My strength, and greatest interest, is Italian food. After all, I’ve learned from some of the best- my family. I love all cuisines- my shelves of cookbooks can attest to that- but you’ll find Italian cookbooks from the likes of Donatella Arpaia, Stanley Tucci (did you know that this actor is a family cook too?) , and Giada DeLaurentiis to name a few, taking more shelf space than others. And, I love a good spaghetti. And risotto. And gnocchi. And any dessert involving biscotti.
Why am I declaring my love of Italian food for National Pears Hélène Day? For starters, once I start talking about the cuisine, I can’t stop. Also, it’s to try to show you all that French cuisine isn’t something I’m used to. Pears Belle Hélène, being a French dish that I’m not even sure I pronounce correctly, was out of my comfort zone.
Aren’t the French known for their baking? Isn’t France the home of beautiful desserts and baked goods? Surely with a name like Pears Hélène, it would be a difficult dish, right? Wrong. I’m really starting to understand that while some dishes warrant it, a lot of my kitchen anxiety is completely unfounded.
Pears Hélène changed the way I look at pears forever.
I fell in love with the idea of France ever since I was old enough to understand that Beauty and the Beast was based there. Then I learned about Julia Child and watched her show at my grandmother’s house. Then one of my favorite movies, French Kiss, came out. I can distinctly remember a number of instances where France and French food was something I paid attention to, silly or not.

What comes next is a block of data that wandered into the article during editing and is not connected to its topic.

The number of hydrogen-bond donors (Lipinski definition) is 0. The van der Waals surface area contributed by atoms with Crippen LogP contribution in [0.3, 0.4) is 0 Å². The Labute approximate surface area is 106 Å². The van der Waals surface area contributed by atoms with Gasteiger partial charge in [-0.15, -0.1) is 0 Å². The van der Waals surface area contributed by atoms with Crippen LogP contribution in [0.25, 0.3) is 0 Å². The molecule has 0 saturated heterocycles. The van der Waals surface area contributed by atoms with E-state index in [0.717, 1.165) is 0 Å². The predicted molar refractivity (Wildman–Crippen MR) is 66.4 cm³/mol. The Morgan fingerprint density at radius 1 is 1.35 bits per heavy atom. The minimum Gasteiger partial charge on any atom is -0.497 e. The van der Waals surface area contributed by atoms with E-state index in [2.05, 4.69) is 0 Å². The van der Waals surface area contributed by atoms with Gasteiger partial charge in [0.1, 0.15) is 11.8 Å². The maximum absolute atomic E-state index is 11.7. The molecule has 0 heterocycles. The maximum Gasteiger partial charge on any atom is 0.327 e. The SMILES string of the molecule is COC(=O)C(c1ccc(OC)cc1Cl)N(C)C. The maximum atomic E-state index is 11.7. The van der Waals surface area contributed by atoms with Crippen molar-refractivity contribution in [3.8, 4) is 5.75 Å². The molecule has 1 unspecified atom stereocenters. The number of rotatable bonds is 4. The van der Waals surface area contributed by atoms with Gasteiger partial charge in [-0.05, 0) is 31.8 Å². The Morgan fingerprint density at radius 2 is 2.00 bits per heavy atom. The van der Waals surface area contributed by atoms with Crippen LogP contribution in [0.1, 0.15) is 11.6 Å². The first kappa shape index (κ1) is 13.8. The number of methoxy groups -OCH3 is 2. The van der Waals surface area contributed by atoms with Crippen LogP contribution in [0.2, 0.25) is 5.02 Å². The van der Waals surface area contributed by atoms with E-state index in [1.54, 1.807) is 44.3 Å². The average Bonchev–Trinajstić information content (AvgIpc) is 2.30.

French food always represented a heightened level of elegance that I didn’t see as much in the simplistic Italian comfort food I was used to having with family. Everything is made and situated just so, and that’s a different kind of care taken that I can really appreciate. France is on my list of the top 5 places I must visit in my lifetime. I want to eat an obscene amount of pastries.
Anyway, Pears Belle Hélène showed me that French food doesn’t have to be intimidating and strikingly perfect. I was able to make these in no time and didn’t blink an eye when some chocolate sauce ended up on the table.
The easy combination of cinnamon, vanilla, and chocolate with a tender poached pear had us and my neighbor raving (I share- very, very often). Who knew that I could make a French dish with no hassle at all? National Coq Au Vin Day is March 22nd, and now I’m slightly less scared.
The pears have the power.
- 3 Bartlett pears, peeled
- 3 cups water
- 1½ cups sugar
- ½ tbsp cinnamon
- ½ tbsp vanilla extract
- Chocolate sauce, store-bought or homemade
- Vanilla ice cream
- In a medium saucepan over medium-high heat, combine water, sugar, cinnamon, and vanilla. Bring to a boil, stirring occasionally, for about 3 minutes, or until the sugar has dissolved.
- Add the peeled pears to the saucepan, reduce the liquid to a simmer, and cook the pears for about 15 minutes, or until they're tender. Remove pan from heat and allow the pears to sit in the liquid for about 45 minutes, or until completely cooled, turning the pears in the liquid a couple of times while waiting.
- Arrange the pears and drizzle chocolate sauce over each fruit. Serve with a scoop of vanilla ice cream.
Tomorrow: National Artichoke Hearts Day